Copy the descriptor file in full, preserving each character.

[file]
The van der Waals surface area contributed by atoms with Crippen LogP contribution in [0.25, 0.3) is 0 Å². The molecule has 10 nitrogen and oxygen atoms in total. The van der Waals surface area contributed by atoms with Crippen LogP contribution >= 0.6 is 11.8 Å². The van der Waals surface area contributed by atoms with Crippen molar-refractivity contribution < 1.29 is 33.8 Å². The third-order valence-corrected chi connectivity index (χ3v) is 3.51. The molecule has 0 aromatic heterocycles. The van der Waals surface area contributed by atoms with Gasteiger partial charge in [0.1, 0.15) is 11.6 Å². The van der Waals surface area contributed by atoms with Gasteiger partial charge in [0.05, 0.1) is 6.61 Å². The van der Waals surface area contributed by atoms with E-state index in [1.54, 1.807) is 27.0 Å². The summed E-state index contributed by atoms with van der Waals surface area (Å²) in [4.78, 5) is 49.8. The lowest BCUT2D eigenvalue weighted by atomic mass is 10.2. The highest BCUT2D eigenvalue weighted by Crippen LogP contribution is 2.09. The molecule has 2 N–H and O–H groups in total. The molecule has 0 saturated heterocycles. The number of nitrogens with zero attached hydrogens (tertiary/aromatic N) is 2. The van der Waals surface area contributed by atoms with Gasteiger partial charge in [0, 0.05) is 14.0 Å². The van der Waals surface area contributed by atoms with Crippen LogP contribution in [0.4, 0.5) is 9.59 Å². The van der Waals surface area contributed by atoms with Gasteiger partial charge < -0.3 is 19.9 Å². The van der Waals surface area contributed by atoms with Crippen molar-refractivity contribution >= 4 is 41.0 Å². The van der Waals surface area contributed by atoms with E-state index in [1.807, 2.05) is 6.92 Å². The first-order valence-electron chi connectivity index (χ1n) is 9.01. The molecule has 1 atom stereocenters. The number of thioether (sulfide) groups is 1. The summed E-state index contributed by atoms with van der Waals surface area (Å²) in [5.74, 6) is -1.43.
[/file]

The van der Waals surface area contributed by atoms with Crippen LogP contribution in [0.25, 0.3) is 0 Å². The molecule has 10 nitrogen and oxygen atoms in total. The van der Waals surface area contributed by atoms with Crippen LogP contribution >= 0.6 is 11.8 Å². The van der Waals surface area contributed by atoms with Crippen molar-refractivity contribution < 1.29 is 33.8 Å². The third-order valence-corrected chi connectivity index (χ3v) is 3.51. The molecule has 0 aromatic heterocycles. The van der Waals surface area contributed by atoms with Gasteiger partial charge in [0.1, 0.15) is 11.6 Å². The van der Waals surface area contributed by atoms with Gasteiger partial charge in [0.05, 0.1) is 6.61 Å². The van der Waals surface area contributed by atoms with E-state index in [1.54, 1.807) is 27.0 Å². The summed E-state index contributed by atoms with van der Waals surface area (Å²) in [4.78, 5) is 49.8. The lowest BCUT2D eigenvalue weighted by atomic mass is 10.2. The highest BCUT2D eigenvalue weighted by Crippen LogP contribution is 2.09. The molecule has 2 N–H and O–H groups in total. The molecule has 0 saturated heterocycles. The number of nitrogens with zero attached hydrogens (tertiary/aromatic N) is 2. The van der Waals surface area contributed by atoms with Gasteiger partial charge in [0, 0.05) is 14.0 Å². The van der Waals surface area contributed by atoms with Crippen LogP contribution in [0.4, 0.5) is 9.59 Å². The van der Waals surface area contributed by atoms with Gasteiger partial charge < -0.3 is 19.9 Å². The van der Waals surface area contributed by atoms with Crippen molar-refractivity contribution >= 4 is 41.0 Å². The van der Waals surface area contributed by atoms with E-state index in [1.807, 2.05) is 6.92 Å². The first-order valence-electron chi connectivity index (χ1n) is 9.01. The molecule has 1 atom stereocenters. The number of thioether (sulfide) groups is 1. The summed E-state index contributed by atoms with van der Waals surface area (Å²) in [5.74, 6) is -1.43.